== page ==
DLCI's (Data Link Connection Identifier)

DLCI's are a necessary component of every PVC.  The act as placeholders within a map, that tell each switch along the path, how to direct the frame.  Imagine driving from Washington DC to LA  -  each road sign along the way will direct you to another, unique pathway.  DLCI's do the same thing - they are preloaded into each switch and act as road signs to the traveling frames.  In this case, however, the frame contains the DLCI, and as it hits each switch along the way, a new road sign replaces the current one, and is placed into the Frame's contents.  Each switch, opens the incoming frame, reads the DLCI, goes into a lookup table, and assigns a new DLCI accordingly.

Customers can select their own endpoint DLCI's.  For a new Network, this gives them a chance to add DLCI's logically.  If done "correctly"  (actually, anything is correct - this just makes evrything more logical and understandable), each location is given a logical number, and all remote locations that have a PVC there, will number the DLCI accordingly.  When testing at a router, the technician will know which DLCI should be configured, by knowing the far end's "location number".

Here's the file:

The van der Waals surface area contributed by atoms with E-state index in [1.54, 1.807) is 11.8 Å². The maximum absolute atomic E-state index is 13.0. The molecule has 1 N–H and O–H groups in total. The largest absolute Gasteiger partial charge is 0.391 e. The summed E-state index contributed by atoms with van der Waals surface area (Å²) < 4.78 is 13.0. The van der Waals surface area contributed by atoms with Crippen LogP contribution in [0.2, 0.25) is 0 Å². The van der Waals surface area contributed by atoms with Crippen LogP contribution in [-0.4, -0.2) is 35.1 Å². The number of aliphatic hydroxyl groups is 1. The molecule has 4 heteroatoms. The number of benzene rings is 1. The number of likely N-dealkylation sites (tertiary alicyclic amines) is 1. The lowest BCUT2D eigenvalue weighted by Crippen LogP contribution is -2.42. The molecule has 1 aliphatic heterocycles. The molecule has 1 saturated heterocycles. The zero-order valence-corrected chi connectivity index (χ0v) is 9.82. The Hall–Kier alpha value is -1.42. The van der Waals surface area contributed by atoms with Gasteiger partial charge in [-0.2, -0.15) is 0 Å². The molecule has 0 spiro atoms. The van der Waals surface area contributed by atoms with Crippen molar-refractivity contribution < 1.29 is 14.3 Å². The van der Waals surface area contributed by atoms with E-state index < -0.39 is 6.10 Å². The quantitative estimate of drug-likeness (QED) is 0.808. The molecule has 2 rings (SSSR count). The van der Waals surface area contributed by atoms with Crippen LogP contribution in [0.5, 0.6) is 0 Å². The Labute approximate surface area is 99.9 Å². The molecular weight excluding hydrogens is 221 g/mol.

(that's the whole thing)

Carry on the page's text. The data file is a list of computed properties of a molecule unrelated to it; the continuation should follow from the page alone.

The following diagram shows a correctly configured set of 4 Frame Relay nodes.  All the technician needs is a list of location numbers (i.e. Hines 100,  Philly 200, etc).  Suppose for example, that a technician is working with the router config in Hines, and he wants to check the DLCI for Philly.  By knowing just those four numbers, he knows that the DLCI for the PVC going to Philly is 200.  The only site with PVC's going to the Regional offices is Austin, and it has two extra PVC's to connect to those sites.